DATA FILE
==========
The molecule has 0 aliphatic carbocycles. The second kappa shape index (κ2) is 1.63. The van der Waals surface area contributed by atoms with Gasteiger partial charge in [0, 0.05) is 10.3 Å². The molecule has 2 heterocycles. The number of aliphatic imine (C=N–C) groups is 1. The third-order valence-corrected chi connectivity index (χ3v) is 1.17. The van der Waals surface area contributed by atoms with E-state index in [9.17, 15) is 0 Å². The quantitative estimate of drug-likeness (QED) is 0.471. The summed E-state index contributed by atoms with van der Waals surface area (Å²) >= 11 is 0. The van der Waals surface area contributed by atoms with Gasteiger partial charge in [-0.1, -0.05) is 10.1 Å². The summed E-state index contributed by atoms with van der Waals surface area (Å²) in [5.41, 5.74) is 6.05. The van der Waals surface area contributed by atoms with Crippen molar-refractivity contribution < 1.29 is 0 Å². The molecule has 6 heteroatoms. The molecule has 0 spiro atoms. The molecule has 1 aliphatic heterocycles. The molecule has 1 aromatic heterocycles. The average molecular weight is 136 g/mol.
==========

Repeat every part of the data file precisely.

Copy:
The molecule has 0 aliphatic carbocycles. The second kappa shape index (κ2) is 1.63. The van der Waals surface area contributed by atoms with Gasteiger partial charge in [0, 0.05) is 10.3 Å². The molecule has 2 heterocycles. The number of aliphatic imine (C=N–C) groups is 1. The third-order valence-corrected chi connectivity index (χ3v) is 1.17. The van der Waals surface area contributed by atoms with E-state index in [9.17, 15) is 0 Å². The quantitative estimate of drug-likeness (QED) is 0.471. The summed E-state index contributed by atoms with van der Waals surface area (Å²) >= 11 is 0. The van der Waals surface area contributed by atoms with Gasteiger partial charge in [-0.1, -0.05) is 10.1 Å². The summed E-state index contributed by atoms with van der Waals surface area (Å²) in [5.41, 5.74) is 6.05. The van der Waals surface area contributed by atoms with Crippen molar-refractivity contribution < 1.29 is 0 Å². The molecule has 6 heteroatoms. The molecule has 0 spiro atoms. The molecule has 1 aliphatic heterocycles. The molecule has 1 aromatic heterocycles. The average molecular weight is 136 g/mol.